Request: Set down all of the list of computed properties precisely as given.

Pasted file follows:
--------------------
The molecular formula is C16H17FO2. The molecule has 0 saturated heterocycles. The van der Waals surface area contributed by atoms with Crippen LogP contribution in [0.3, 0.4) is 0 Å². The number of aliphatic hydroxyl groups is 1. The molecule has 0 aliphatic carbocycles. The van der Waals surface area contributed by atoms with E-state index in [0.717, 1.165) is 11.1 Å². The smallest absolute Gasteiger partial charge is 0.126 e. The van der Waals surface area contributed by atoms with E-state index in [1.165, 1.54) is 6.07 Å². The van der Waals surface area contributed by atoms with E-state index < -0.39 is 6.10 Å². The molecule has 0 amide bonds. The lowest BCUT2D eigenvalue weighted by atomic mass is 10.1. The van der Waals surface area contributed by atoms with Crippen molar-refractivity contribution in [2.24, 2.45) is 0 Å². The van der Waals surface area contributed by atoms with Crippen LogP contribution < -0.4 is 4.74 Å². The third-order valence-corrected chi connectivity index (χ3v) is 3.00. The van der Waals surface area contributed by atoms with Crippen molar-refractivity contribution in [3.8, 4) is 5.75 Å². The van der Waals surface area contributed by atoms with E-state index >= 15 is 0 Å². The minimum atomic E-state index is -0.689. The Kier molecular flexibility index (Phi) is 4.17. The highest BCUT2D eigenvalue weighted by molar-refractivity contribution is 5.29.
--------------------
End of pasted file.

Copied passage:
The molecular formula is C16H17FO2. The molecule has 0 saturated heterocycles. The van der Waals surface area contributed by atoms with Crippen LogP contribution in [0.3, 0.4) is 0 Å². The number of aliphatic hydroxyl groups is 1. The molecule has 0 aliphatic carbocycles. The van der Waals surface area contributed by atoms with E-state index in [0.717, 1.165) is 11.1 Å². The smallest absolute Gasteiger partial charge is 0.126 e. The van der Waals surface area contributed by atoms with E-state index in [1.165, 1.54) is 6.07 Å². The van der Waals surface area contributed by atoms with E-state index < -0.39 is 6.10 Å². The molecule has 0 amide bonds. The lowest BCUT2D eigenvalue weighted by atomic mass is 10.1. The van der Waals surface area contributed by atoms with Crippen molar-refractivity contribution in [2.24, 2.45) is 0 Å². The van der Waals surface area contributed by atoms with Crippen LogP contribution < -0.4 is 4.74 Å². The third-order valence-corrected chi connectivity index (χ3v) is 3.00. The van der Waals surface area contributed by atoms with Crippen molar-refractivity contribution in [3.8, 4) is 5.75 Å². The van der Waals surface area contributed by atoms with E-state index >= 15 is 0 Å². The minimum atomic E-state index is -0.689. The Kier molecular flexibility index (Phi) is 4.17. The highest BCUT2D eigenvalue weighted by molar-refractivity contribution is 5.29.